4th year at Frieze and I love it still. It is my favorite art fair – great space, outstanding artists and galleries, and most of all such a great barometer of where the culture is headed. Five directions were especially noticeable this year:
1. audience participation
2. industrial and repurposed (often consumer junk/detritus)
3. LED lights, video, mirrored surfaces
5. raw style of painting, drawing, sculpture
Read below for specific details and pictures.
Trend 1: Audience participation/interactivity seems to be all the rage this year
In Gavin Brown’s booth, over the first two days, fairgoers were given a 12-inch square canvas and some black paint to carry out the task set by artist Jonathan Horowitz: painting a freehand, eight-inch circle in return for a $20 check signed by the artist. Each piece then formed part of a collective grid of 700 black circles lining the booth; but what each batch of 100 was ultimately selling for the gallery would not disclose. When I visited on Sunday, the participatory element was complete.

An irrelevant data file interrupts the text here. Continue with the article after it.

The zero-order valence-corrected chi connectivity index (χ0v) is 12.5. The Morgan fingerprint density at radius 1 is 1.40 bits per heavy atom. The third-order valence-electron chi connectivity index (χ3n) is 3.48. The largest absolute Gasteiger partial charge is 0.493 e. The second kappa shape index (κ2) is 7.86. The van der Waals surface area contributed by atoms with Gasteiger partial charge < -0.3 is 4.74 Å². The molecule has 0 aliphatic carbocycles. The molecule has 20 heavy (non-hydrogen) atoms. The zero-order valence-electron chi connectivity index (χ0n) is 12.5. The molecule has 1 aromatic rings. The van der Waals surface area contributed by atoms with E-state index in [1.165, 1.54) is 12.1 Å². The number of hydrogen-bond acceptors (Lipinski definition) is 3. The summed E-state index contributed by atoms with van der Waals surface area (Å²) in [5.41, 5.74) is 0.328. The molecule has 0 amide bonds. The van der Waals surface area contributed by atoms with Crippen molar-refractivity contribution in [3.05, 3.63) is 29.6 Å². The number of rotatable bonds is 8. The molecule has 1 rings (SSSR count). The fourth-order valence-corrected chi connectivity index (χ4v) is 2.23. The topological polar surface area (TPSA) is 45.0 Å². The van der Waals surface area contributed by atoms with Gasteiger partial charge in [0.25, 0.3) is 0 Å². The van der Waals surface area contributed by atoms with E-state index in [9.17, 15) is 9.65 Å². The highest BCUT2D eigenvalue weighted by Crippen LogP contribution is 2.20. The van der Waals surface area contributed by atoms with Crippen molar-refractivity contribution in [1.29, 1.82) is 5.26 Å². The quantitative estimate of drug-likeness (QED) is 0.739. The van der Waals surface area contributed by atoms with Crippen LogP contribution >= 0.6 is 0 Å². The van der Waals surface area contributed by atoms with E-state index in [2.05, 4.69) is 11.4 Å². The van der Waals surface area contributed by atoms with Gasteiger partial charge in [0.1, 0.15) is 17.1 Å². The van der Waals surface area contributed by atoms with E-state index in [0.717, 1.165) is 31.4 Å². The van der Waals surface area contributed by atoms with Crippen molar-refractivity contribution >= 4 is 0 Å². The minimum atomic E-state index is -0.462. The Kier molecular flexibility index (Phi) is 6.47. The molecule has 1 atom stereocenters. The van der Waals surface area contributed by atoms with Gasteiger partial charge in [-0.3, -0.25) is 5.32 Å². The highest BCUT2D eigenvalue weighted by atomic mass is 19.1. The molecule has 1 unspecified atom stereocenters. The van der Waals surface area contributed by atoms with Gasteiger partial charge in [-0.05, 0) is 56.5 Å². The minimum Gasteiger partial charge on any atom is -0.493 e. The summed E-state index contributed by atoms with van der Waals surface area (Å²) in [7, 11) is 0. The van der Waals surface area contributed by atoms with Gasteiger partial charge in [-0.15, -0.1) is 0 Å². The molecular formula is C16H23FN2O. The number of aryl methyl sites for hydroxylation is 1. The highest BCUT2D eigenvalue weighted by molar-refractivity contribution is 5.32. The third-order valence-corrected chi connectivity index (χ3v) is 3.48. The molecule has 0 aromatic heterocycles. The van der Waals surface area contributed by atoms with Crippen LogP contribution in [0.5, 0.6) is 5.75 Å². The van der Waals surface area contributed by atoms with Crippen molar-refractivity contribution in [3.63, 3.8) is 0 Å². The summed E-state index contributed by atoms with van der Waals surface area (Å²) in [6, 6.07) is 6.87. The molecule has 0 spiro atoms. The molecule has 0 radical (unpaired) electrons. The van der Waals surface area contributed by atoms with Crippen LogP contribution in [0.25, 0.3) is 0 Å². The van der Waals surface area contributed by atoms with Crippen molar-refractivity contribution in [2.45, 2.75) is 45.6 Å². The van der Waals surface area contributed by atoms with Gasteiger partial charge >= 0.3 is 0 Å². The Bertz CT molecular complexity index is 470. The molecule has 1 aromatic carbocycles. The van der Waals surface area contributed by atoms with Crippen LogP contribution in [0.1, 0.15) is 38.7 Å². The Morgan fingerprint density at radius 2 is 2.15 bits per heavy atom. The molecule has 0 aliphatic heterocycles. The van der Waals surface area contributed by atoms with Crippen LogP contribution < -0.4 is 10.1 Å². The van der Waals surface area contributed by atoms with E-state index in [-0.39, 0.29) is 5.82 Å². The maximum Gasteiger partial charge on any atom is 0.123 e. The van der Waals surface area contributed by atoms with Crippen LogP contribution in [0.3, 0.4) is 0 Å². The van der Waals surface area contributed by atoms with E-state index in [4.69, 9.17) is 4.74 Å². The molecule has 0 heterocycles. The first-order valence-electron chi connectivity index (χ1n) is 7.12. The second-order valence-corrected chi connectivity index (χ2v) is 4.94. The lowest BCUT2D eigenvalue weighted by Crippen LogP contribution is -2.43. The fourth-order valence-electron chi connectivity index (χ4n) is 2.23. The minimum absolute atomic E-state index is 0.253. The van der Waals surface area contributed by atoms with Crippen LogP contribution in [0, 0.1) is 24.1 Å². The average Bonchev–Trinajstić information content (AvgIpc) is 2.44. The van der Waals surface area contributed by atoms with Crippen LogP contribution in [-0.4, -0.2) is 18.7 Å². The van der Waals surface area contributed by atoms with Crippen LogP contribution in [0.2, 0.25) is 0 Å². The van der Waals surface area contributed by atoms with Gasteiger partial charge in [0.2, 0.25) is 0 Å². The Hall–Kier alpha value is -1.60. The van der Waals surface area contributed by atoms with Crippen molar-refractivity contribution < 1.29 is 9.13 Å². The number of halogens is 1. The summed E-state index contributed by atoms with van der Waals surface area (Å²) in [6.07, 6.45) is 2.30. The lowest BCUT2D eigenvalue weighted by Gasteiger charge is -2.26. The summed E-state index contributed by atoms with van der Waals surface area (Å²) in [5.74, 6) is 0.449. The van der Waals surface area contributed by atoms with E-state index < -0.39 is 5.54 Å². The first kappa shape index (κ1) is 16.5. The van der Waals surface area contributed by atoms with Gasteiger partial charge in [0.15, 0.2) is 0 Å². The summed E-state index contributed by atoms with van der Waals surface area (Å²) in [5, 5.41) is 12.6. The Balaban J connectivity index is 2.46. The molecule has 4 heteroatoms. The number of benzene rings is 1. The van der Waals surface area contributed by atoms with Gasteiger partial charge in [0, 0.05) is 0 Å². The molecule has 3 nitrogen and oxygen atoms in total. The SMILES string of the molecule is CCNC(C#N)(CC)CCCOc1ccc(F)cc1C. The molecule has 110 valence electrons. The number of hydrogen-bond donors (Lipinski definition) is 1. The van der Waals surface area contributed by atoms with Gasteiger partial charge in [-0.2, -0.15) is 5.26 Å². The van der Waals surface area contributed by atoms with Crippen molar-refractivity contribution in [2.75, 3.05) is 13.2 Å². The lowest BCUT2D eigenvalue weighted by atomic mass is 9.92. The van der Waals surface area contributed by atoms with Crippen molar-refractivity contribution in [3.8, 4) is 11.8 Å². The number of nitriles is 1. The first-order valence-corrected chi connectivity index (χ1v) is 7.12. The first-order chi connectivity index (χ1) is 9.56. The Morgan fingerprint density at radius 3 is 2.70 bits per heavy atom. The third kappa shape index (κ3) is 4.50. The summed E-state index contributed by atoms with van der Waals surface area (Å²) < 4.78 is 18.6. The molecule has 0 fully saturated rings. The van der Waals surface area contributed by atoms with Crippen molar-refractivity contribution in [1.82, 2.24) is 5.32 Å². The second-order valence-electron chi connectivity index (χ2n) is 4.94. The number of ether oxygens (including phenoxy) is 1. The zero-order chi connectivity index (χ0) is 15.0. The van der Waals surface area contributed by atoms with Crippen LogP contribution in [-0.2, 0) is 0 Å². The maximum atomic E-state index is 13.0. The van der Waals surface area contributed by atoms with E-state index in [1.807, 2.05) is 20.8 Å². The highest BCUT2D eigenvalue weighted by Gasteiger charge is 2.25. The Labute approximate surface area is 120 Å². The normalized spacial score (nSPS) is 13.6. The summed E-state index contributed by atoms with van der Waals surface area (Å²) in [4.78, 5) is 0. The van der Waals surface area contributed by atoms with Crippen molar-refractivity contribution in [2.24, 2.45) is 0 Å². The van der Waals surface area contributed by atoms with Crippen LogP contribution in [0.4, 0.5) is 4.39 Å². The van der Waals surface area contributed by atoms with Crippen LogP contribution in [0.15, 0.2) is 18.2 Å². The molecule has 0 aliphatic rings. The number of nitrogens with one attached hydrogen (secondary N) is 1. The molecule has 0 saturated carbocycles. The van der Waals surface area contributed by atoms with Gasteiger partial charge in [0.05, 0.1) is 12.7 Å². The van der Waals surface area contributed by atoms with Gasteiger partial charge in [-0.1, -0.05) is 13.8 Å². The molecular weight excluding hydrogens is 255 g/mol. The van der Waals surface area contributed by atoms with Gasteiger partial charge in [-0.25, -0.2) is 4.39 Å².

Mexican artist Pia Camil persuades visitors to parade through the tent in her specially designed ponchos (which they can take home afterwards).
Bangkok-born artist Korakrit Arunanondchai’s massage chairs, upholstered in his trademark tie-dyed denim.
Japanese artist Aki Sasamoto, built a maze-like three dimensional personality test. Concept was more interesting in theory than in reality.
This participatory tendency has been given official endorsement with the best booth prize for Frieze New York 2015 awarded to Galeria Jaqueline Martins, a gallery from Sao Paulo for its solo project by Martha Araujo entitled “Para un corpo nas suas impossibilidates” (For a body in its impossibilities). This involves Frieze visitors donning special jumpsuits patched with Velcro and then launching themselves onto a Velcro-covered skateboard ramp and attempting to adhere.
Trend 2: Industrial and Repurposed (Consumer Junk/Detritus)
Trend 3: LED Lights, Video, Mirrors
Trend 4: Assemblage, Fragments, Installations
From chewed gum to beer cans, lots of assemblage on view – my two favorites were Yuji Agematsu and Kader Attia.
Trend 5: Raw
The overall aesthetic is more raw than polished.